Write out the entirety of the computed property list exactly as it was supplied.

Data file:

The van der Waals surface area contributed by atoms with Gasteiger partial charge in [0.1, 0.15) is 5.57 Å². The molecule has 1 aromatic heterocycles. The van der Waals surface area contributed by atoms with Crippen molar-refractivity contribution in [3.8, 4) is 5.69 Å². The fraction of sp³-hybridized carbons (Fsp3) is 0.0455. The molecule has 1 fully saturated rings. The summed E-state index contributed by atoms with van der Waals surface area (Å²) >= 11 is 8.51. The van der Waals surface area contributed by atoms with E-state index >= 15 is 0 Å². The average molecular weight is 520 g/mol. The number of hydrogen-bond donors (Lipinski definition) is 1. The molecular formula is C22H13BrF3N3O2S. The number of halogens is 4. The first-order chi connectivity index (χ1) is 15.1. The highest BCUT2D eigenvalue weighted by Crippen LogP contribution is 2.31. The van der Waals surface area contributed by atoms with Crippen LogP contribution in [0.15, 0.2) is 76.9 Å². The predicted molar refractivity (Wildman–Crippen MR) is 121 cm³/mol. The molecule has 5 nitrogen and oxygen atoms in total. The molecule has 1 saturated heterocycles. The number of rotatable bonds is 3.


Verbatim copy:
The van der Waals surface area contributed by atoms with Gasteiger partial charge in [0.1, 0.15) is 5.57 Å². The molecule has 1 aromatic heterocycles. The van der Waals surface area contributed by atoms with Crippen molar-refractivity contribution in [3.8, 4) is 5.69 Å². The fraction of sp³-hybridized carbons (Fsp3) is 0.0455. The molecule has 1 fully saturated rings. The summed E-state index contributed by atoms with van der Waals surface area (Å²) >= 11 is 8.51. The van der Waals surface area contributed by atoms with E-state index >= 15 is 0 Å². The average molecular weight is 520 g/mol. The number of hydrogen-bond donors (Lipinski definition) is 1. The molecular formula is C22H13BrF3N3O2S. The number of halogens is 4. The first-order chi connectivity index (χ1) is 15.1. The highest BCUT2D eigenvalue weighted by Crippen LogP contribution is 2.31. The van der Waals surface area contributed by atoms with Crippen LogP contribution in [0.15, 0.2) is 76.9 Å². The predicted molar refractivity (Wildman–Crippen MR) is 121 cm³/mol. The molecule has 5 nitrogen and oxygen atoms in total. The molecule has 1 saturated heterocycles. The number of rotatable bonds is 3.